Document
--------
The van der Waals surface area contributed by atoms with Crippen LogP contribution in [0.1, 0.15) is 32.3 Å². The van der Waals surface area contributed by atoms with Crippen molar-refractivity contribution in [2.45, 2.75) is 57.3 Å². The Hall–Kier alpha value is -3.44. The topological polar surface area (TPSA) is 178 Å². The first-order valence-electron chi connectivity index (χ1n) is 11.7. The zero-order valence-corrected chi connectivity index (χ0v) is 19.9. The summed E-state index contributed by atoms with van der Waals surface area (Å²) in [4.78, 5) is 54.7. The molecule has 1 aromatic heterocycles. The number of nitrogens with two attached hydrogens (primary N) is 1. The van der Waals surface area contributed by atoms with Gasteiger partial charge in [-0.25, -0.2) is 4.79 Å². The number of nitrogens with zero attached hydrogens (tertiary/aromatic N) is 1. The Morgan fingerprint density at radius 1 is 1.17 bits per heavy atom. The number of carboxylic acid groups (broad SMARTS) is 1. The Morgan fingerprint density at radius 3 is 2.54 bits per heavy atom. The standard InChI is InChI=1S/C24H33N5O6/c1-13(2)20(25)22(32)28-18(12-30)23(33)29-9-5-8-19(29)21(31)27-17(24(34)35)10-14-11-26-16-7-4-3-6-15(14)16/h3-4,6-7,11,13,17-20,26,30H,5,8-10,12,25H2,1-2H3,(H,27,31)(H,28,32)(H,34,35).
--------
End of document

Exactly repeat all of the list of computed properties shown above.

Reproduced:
The van der Waals surface area contributed by atoms with Crippen LogP contribution in [0.1, 0.15) is 32.3 Å². The van der Waals surface area contributed by atoms with Crippen molar-refractivity contribution in [2.45, 2.75) is 57.3 Å². The Hall–Kier alpha value is -3.44. The topological polar surface area (TPSA) is 178 Å². The first-order valence-electron chi connectivity index (χ1n) is 11.7. The zero-order valence-corrected chi connectivity index (χ0v) is 19.9. The summed E-state index contributed by atoms with van der Waals surface area (Å²) in [4.78, 5) is 54.7. The molecule has 1 aromatic heterocycles. The number of nitrogens with two attached hydrogens (primary N) is 1. The van der Waals surface area contributed by atoms with Gasteiger partial charge in [-0.25, -0.2) is 4.79 Å². The number of nitrogens with zero attached hydrogens (tertiary/aromatic N) is 1. The Morgan fingerprint density at radius 1 is 1.17 bits per heavy atom. The number of carboxylic acid groups (broad SMARTS) is 1. The Morgan fingerprint density at radius 3 is 2.54 bits per heavy atom. The standard InChI is InChI=1S/C24H33N5O6/c1-13(2)20(25)22(32)28-18(12-30)23(33)29-9-5-8-19(29)21(31)27-17(24(34)35)10-14-11-26-16-7-4-3-6-15(14)16/h3-4,6-7,11,13,17-20,26,30H,5,8-10,12,25H2,1-2H3,(H,27,31)(H,28,32)(H,34,35).